slide1 n.
Skip this Video
Loading SlideShow in 5 Seconds..
Joseph Karugia Coordinator ReSAKSS-ECA ILRI PowerPoint Presentation
Download Presentation
Joseph Karugia Coordinator ReSAKSS-ECA ILRI

Joseph Karugia Coordinator ReSAKSS-ECA ILRI

160 Vues Download Presentation
Télécharger la présentation

Joseph Karugia Coordinator ReSAKSS-ECA ILRI

- - - - - - - - - - - - - - - - - - - - - - - - - - - E N D - - - - - - - - - - - - - - - - - - - - - - - - - - -
Presentation Transcript

  1. Conducting Public Expenditure Reviews for Livestock Sub-sector: Issues and suggestions for draft framework Joseph Karugia Coordinator ReSAKSS-ECA ILRI Agriculture Public Expenditure Review Workshop, May 11-12, 2009 ILRI, Addis Ababa

  2. Introduction • Public expenditure is an effective instrument for enhancing growth and reducing poverty – key goals of national policy • Expenditure prioritization is important for achievement of these goals • Livestock is vital to the economies of many developing countries

  3. Livestock Sector contribution to AgGDP-Average 2000-2005

  4. Livestock trends…. • Livestock fastest growing part of the agricultural sector, largely driven by the Livestock Revolution in emerging economies • Need to double livestock production in developing world by 2020 to meet rising demand for livestock products

  5. Livestock trends…. • Doubling livestock production puts pressure on natural resources: water, land, biodiversity • Food standards rising – rise of supermarkets • Market chains are getting longer and complex – small producers marginalized

  6. Contribution of livestock not fully appreciated.. • Milk, meat, manure, draft power, hides and skins are the commonly cited outputs of the livestock sector • In SSA, beef is ranked top in terms of value of production of key commodities with a 10.1 % share of total (ReSAKSS, 2008)

  7. VALUE OF PRODUCTION RANKINGS OF KEY COMODITIES IN SUB-SAHARAN AFRICA Sources: i) Year totals: FAOSTAT 2002 and international prices 1989-1991 Notes: Percent production value is calculated as the percent of value of production of current crop in total value of agricultural production of regional average (1998 -2000). Values were constant 1989-1991 international dollars. Only crop, with at least 1% of value of production are included.

  8. But other important contributions are often ignored… • Integrate and complement crop production • Savings • Reserve against risks • Indirect, non- market values include • Option values – option to use in the future • Existence values – utility of knowing that a good or service exists • Environmental services • Social-cultural values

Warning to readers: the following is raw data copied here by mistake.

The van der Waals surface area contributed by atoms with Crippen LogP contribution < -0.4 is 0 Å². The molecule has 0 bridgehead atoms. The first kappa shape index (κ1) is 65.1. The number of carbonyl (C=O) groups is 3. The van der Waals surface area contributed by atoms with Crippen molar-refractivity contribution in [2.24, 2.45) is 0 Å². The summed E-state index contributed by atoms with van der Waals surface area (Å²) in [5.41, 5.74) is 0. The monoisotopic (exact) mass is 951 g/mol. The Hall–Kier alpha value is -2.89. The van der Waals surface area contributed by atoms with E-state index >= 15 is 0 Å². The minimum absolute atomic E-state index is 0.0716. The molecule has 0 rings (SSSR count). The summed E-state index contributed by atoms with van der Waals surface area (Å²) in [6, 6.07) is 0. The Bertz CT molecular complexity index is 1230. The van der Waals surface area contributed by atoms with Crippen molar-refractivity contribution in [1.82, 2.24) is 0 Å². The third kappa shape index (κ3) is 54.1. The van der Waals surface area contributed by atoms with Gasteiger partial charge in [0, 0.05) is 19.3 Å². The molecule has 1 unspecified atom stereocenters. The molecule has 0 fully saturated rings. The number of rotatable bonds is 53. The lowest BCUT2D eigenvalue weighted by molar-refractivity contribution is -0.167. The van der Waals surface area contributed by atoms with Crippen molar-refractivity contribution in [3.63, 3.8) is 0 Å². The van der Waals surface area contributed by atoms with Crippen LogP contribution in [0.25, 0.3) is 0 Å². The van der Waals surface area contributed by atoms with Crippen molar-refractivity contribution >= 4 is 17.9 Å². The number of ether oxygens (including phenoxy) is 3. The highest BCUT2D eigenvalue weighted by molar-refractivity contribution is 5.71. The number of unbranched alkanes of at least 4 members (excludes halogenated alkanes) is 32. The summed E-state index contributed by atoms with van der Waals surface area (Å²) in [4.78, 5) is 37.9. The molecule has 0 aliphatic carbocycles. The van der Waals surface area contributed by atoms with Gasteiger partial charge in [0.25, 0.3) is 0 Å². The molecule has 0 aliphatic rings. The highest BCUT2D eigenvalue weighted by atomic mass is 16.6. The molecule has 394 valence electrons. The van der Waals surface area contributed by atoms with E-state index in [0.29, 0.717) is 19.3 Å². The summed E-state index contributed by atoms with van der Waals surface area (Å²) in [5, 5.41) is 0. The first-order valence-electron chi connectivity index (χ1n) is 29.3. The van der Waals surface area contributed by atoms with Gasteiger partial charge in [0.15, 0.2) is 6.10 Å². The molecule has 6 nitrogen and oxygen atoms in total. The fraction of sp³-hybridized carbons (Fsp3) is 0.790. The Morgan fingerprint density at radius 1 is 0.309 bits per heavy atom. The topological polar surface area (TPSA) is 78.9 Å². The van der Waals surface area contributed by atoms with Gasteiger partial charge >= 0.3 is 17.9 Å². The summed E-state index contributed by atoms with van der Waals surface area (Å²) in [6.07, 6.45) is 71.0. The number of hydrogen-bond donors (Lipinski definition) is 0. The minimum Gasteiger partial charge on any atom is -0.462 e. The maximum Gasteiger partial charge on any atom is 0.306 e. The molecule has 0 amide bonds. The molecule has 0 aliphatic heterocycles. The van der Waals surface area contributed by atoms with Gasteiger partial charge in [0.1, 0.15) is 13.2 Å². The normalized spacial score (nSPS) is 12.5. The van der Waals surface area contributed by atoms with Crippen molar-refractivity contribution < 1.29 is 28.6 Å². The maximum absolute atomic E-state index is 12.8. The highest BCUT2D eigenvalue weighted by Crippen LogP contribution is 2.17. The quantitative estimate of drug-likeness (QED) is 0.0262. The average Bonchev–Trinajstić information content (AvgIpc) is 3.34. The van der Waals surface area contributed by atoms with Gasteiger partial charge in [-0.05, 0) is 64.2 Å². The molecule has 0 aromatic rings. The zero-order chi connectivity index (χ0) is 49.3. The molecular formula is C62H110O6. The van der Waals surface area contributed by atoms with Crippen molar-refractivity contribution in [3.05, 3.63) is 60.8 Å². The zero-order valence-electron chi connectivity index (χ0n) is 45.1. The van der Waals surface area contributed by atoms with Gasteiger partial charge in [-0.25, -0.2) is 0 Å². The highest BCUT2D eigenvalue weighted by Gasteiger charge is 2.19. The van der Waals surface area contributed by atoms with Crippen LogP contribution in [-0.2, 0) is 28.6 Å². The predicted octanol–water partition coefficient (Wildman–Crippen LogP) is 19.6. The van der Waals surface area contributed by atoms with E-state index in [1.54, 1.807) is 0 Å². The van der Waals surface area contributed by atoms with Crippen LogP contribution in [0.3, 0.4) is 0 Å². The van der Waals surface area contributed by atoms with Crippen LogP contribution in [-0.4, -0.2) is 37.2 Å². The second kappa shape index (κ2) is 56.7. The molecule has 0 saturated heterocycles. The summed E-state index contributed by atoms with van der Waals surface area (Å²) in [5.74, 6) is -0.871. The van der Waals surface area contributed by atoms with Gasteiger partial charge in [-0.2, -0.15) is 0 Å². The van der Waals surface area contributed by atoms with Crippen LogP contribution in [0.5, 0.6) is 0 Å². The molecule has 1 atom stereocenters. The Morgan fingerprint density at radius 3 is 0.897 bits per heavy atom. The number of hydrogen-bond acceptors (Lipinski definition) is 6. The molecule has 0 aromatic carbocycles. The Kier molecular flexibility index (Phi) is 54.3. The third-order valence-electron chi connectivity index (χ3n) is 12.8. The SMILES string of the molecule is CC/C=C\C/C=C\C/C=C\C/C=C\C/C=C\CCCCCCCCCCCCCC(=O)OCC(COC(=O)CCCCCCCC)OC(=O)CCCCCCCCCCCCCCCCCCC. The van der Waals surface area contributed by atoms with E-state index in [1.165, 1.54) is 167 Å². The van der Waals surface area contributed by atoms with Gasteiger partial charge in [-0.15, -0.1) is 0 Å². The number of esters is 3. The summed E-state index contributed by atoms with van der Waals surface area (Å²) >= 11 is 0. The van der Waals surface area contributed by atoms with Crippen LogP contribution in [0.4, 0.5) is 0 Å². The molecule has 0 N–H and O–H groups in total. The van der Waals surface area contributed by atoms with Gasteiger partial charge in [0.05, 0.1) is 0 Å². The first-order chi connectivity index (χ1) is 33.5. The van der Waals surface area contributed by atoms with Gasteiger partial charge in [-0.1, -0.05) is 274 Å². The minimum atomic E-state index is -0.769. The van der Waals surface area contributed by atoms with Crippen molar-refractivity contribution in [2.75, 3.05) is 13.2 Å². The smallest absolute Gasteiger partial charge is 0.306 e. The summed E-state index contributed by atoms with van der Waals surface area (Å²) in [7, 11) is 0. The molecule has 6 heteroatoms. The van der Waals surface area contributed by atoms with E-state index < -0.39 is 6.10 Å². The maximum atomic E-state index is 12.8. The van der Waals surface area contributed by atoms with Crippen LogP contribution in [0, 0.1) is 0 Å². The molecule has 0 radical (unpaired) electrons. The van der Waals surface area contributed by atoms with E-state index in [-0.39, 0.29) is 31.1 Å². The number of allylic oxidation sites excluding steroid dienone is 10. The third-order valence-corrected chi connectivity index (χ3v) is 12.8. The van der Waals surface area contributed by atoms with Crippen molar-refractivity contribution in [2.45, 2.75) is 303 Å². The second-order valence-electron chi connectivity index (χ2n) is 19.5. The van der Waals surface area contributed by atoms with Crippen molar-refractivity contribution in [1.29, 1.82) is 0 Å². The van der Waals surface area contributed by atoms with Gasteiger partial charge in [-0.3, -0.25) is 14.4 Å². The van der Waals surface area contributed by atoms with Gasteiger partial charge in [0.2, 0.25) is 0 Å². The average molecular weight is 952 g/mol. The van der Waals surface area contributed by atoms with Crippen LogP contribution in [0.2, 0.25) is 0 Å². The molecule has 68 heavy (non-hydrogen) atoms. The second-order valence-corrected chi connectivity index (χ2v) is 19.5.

9. Ignored in policy discourse…. • In HIPC countries, livestock featured poorly in PRSPs, even those with relatively large pastoralist populations (Blench et al, 2003) • Why? • Poor articulation of investment needs of the sector? • Poor representation in the PRSP process • Even IMF and WB’s Joint Staff Assessments do not help • Poor evidence base on which to base plans and demonstrate outcomes – livestock numbers, populations affected, production systems, etc • Poor representation in Budget making process • Political economy issues • Client-patronage relationships, poorly organized

  10. Some guiding principles… • What is the right level and composition of public livestock expenditures? • Need to address market failures (public goods, externalities, natural monopoly) – comparative advantage v/s private sector • Cost-Benefit analysis to optimize social gain and equity – in line with stated national policies • LE often include animal/human health, the environment, livestock services (breeding, feeding), extension, marketing support, credit, and consumer support programs

  11. What to do… (1) • Link PE to national policy • Often, expenditures support commercial sub-sector • To reach the poor target expenditure programs that matter most to the poor – Benefit incidence analysis • Need evidence on role of livestock in poverty alleviation of • Externalities • Confer unfair advantage to intensive production systems • Loss of biodiversity – e.g. cross-breeding programmes • Cross-border externalities – disease control • Understand production systems and their dynamics • Composition of expenditures will change with level of development and past investments • Link to crop agriculture

  12. What to do… (2) • Understand market dynamics and design appropriate market interventions • Market imperfections characterize livestock sector, especially pastoral systems • Do not overemphasise international markets at the expense of domestic and regional markets -developing countries are net importers of livestock products (FAO, undated) • Disease free zones? – high cost, low intensity, enforcement • Export slaughterhouses in remote areas – quality, transportation problems • SPS requirements stringent

  13. What to do… (3) • Develop domestic and regional markets • Improve physical market places, holding grounds, loading ramps, etc • Improve price information • Exploit the unique power of ICTs to overcome remoteness • Link pastoral areas with higher potential areas by providing finishing infra-structure and incentives • Improve transport routes • Provide credit interventions to both producers and traders

  14. What to do… (4) • Improve water infrastructure • Invest in veterinary services and focus on key diseases • Invest in early warning systems for drought and diseases • Improve security - develop effective approaches for the traceability of livestock

  15. THANK YOU!